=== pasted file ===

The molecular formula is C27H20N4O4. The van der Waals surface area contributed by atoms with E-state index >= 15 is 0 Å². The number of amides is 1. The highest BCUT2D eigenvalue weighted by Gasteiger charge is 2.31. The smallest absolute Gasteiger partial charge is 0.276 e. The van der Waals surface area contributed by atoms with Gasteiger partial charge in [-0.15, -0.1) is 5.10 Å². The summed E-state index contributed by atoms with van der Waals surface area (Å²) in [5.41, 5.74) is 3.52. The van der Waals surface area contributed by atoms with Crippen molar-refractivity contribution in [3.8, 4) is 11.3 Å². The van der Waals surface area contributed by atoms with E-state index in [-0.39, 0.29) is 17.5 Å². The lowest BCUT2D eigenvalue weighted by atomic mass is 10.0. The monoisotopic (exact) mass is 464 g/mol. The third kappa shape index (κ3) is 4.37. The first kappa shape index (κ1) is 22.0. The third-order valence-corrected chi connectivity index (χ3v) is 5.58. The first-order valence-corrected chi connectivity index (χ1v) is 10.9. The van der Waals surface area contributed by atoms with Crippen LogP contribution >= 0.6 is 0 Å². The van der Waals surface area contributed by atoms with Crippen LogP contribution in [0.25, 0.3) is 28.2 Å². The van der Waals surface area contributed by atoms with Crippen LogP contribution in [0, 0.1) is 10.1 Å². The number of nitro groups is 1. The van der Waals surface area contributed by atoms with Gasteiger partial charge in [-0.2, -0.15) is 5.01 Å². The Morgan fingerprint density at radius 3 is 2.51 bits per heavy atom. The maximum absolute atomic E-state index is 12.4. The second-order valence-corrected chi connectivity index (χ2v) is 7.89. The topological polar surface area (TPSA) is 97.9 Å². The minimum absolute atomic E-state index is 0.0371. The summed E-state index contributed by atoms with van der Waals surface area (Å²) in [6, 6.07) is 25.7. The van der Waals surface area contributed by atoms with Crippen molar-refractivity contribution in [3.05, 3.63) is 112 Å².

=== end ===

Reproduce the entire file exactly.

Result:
The molecular formula is C27H20N4O4. The van der Waals surface area contributed by atoms with E-state index >= 15 is 0 Å². The number of amides is 1. The highest BCUT2D eigenvalue weighted by Gasteiger charge is 2.31. The smallest absolute Gasteiger partial charge is 0.276 e. The van der Waals surface area contributed by atoms with Gasteiger partial charge in [-0.15, -0.1) is 5.10 Å². The summed E-state index contributed by atoms with van der Waals surface area (Å²) in [5.41, 5.74) is 3.52. The van der Waals surface area contributed by atoms with Crippen molar-refractivity contribution in [3.8, 4) is 11.3 Å². The van der Waals surface area contributed by atoms with E-state index in [-0.39, 0.29) is 17.5 Å². The lowest BCUT2D eigenvalue weighted by atomic mass is 10.0. The monoisotopic (exact) mass is 464 g/mol. The third kappa shape index (κ3) is 4.37. The first kappa shape index (κ1) is 22.0. The third-order valence-corrected chi connectivity index (χ3v) is 5.58. The first-order valence-corrected chi connectivity index (χ1v) is 10.9. The van der Waals surface area contributed by atoms with Crippen LogP contribution >= 0.6 is 0 Å². The van der Waals surface area contributed by atoms with Crippen LogP contribution in [0.25, 0.3) is 28.2 Å². The van der Waals surface area contributed by atoms with Crippen LogP contribution in [0, 0.1) is 10.1 Å². The number of nitro groups is 1. The van der Waals surface area contributed by atoms with Gasteiger partial charge in [-0.2, -0.15) is 5.01 Å². The Morgan fingerprint density at radius 3 is 2.51 bits per heavy atom. The maximum absolute atomic E-state index is 12.4. The second-order valence-corrected chi connectivity index (χ2v) is 7.89. The topological polar surface area (TPSA) is 97.9 Å². The minimum absolute atomic E-state index is 0.0371. The summed E-state index contributed by atoms with van der Waals surface area (Å²) in [6, 6.07) is 25.7. The van der Waals surface area contributed by atoms with Crippen molar-refractivity contribution in [3.05, 3.63) is 112 Å².